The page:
The number of bacteria living on and in the body of the average healthy adult human are estimated to outnumber human cells by a ratio of anywhere from 3:1 to 100:1. Commensal bacteria provide numerous benefits to their host including production of vitamins and antimicrobial substances that are essential in maintaining the delicate balance between helpful colonies and pathogenic overgrowth.
There is a school of thought that posits lactate-producing bacterial species will cause ill-health rather than promote health, particularly for patients suffering Chronic Fatigue Syndrome and Short Bowel Syndrome. Today Belinda Reynolds explores the pathogenesis of D-Lactate and reveals it may not be the culprit first thought, but rather a victim of circumstance.
Research explored in this podcast
Increased D-lactic acid intestinal bacteria in patients with chronic fatigue syndrome
Patients with chronic fatigue syndrome (CFS) are affected by symptoms of cognitive dysfunction and neurological impairment, the cause of which has yet to be elucidated. However, these symptoms are strikingly similar to those of patients presented with D-lactic acidosis. A significant increase of Gram positive facultative anaerobic faecal microorganisms in 108 CFS patients as compared to 177 control subjects (p<0.01) is presented in this report. The viable count of D-lactic acid producing Enterococcus and Streptococcus spp. in the faecal samples from the CFS group (3.5×107 cfu/L and 9.8×107 cfu/L respectively) were significantly higher than those for the control group (5.0×106 cfu/L and 8.9×104 cfu/L respectively). Analysis of exometabolic profiles of Enterococcus faecalis and Streptococcus sanguinis, representatives of Enterococcus and Streptococcus spp. respectively, by NMR and HPLC showed that these organisms produced significantly more lactic acid (p<0.01) from 13C-labeled glucose, than the Gram negative Escherichia coli. Further, both E. faecalis and S. sanguinis secrete more D-lactic acid than E. coli. This study suggests a probable link between intestinal colonisation of Gram positive facultative anaerobic D-lactic acid bacteria and symptom expressions in a subgroup of patients with CFS. Given the fact that this might explain not only neurocognitive dysfunction in CFS patients but also mitochondrial dysfunction, these findings may have important clinical implications.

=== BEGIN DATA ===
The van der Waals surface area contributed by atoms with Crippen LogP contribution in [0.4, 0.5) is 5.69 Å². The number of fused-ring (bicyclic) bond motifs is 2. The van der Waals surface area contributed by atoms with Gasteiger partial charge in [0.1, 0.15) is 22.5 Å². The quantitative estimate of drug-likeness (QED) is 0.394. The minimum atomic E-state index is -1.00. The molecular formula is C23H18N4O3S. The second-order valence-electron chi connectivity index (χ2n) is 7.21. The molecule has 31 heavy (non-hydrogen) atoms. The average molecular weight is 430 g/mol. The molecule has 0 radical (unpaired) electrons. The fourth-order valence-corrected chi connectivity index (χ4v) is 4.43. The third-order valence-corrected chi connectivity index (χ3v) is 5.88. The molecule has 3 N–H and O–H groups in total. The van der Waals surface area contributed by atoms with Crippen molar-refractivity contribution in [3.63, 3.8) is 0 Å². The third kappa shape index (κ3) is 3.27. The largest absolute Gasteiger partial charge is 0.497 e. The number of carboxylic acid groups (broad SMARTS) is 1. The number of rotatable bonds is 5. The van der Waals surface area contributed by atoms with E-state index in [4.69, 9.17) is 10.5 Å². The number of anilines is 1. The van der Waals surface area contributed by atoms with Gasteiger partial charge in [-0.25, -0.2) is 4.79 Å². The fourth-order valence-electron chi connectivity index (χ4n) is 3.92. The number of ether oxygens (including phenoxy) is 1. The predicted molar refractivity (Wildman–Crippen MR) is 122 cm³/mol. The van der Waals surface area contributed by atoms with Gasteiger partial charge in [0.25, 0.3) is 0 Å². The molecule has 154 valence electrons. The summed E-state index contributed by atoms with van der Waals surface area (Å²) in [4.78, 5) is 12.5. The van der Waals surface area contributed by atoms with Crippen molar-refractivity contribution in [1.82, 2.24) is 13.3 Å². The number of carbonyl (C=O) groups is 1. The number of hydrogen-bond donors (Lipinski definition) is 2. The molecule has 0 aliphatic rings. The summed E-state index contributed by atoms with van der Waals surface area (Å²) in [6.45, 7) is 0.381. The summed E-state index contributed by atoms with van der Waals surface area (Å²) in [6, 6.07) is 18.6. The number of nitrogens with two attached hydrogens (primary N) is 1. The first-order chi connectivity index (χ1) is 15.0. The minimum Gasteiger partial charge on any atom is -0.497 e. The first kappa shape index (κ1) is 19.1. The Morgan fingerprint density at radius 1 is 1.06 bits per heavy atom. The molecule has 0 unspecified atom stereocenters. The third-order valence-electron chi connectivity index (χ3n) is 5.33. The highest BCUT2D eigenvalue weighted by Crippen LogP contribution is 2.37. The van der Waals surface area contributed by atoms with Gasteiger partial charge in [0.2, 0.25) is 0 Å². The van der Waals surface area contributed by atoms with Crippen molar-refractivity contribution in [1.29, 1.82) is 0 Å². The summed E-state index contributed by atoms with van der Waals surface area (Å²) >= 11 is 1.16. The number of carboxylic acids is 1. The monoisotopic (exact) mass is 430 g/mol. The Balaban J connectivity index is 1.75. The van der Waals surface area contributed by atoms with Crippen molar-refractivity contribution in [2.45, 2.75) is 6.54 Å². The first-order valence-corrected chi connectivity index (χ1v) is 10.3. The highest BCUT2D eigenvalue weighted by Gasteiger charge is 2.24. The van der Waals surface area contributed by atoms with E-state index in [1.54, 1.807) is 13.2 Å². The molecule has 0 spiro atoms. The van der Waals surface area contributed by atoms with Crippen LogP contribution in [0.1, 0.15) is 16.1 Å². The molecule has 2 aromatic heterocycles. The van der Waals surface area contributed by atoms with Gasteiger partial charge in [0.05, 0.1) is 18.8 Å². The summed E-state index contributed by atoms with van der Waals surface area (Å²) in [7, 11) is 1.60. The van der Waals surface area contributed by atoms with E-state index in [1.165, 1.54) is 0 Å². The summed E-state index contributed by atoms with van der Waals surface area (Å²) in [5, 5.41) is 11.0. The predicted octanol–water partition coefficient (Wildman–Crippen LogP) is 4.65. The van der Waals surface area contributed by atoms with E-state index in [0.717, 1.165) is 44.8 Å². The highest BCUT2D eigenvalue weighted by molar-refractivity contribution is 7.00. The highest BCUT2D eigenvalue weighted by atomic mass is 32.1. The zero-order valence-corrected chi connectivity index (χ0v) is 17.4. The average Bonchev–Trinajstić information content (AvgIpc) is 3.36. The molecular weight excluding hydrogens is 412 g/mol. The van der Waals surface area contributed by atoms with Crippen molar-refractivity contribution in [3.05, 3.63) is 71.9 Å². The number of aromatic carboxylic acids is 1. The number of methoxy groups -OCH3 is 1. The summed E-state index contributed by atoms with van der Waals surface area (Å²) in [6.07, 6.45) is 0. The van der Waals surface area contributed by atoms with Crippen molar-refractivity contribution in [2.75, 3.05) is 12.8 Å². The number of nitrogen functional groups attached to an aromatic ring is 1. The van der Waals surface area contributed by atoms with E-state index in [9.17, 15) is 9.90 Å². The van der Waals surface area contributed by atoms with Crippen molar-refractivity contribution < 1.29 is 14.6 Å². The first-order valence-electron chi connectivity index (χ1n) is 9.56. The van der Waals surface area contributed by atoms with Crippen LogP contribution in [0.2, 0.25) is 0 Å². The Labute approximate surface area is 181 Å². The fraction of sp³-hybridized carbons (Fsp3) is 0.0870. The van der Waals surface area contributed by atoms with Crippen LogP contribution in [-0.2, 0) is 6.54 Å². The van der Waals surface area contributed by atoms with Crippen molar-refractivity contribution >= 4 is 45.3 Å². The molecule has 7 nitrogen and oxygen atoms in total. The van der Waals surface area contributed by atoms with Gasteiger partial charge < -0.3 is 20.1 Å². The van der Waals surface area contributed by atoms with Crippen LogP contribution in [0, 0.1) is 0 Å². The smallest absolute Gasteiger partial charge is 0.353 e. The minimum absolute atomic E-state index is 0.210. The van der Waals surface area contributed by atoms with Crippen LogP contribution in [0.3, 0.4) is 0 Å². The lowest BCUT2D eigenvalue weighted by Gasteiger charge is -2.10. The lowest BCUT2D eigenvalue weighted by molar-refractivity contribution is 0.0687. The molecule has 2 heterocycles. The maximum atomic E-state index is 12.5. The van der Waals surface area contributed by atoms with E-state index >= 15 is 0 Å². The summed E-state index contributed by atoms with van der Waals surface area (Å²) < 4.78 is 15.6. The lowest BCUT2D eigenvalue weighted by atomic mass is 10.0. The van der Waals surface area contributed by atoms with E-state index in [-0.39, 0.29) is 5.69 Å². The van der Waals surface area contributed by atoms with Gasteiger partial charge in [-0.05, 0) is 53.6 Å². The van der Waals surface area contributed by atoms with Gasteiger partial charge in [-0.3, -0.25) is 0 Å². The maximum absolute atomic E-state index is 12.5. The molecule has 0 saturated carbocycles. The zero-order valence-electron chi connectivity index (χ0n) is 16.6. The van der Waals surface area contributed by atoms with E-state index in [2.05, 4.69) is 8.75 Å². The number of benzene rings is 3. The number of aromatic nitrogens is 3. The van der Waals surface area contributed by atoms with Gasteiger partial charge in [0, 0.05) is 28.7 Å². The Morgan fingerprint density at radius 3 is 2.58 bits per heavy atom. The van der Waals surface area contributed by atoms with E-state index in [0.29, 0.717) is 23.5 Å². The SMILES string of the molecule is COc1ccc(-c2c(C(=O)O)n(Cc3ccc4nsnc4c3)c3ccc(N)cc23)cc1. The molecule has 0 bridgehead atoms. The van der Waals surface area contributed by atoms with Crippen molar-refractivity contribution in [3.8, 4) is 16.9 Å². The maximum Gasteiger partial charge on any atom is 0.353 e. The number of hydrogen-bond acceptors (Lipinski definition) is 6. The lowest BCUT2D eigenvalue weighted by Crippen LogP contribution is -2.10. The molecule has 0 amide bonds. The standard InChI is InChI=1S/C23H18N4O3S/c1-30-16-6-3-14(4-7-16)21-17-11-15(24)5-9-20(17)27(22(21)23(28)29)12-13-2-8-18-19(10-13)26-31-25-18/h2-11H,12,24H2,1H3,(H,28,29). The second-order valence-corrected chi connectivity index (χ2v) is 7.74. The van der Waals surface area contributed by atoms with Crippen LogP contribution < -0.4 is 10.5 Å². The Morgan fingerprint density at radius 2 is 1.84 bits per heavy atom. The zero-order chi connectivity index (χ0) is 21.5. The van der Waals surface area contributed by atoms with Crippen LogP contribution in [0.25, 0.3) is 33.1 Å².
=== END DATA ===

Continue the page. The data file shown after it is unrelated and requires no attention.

D-lactate in human and ruminant metabolism
D-Lactate is normally present in the blood of mammals at nanomolar concentrations due to methylglyoxal metabolism; millimolar D-lactate concentrations can arise due to excess gastrointestinal microbial production. Grain overload in ruminants, short-bowel syndrome in humans, and diarrhea in calves can all result in profound D-lactic acidemia, with remarkably similar neurological manifestations. In the past, D-lactate was thought to be excreted mainly in the urine, and metabolised slowly by the enzyme D-α-hydroxy acid dehydrogenase. More recent studies reported that mammals have a relatively high capacity for D-lactate metabolism and identified a putative mammalian D-lactate dehydrogenase. A growing body of literature is also emerging describing subclinical elevation of D-lactate as an indicator of sepsis and trauma. This article describes advances in the understanding of D-lactate metabolism, D-lactic acidosis in ruminants and humans, and subclinical elevation of D-lactate.
Belinda Reynolds is a dietitian and Education Manager at BioCeuticals. She graduated with an Honours Degree in Nutrition and Dietetics, and has been involved in the complementary medicine industry for over 15 years. Her key interests are immune modulation, the human microbiome and the impact they have on overall health.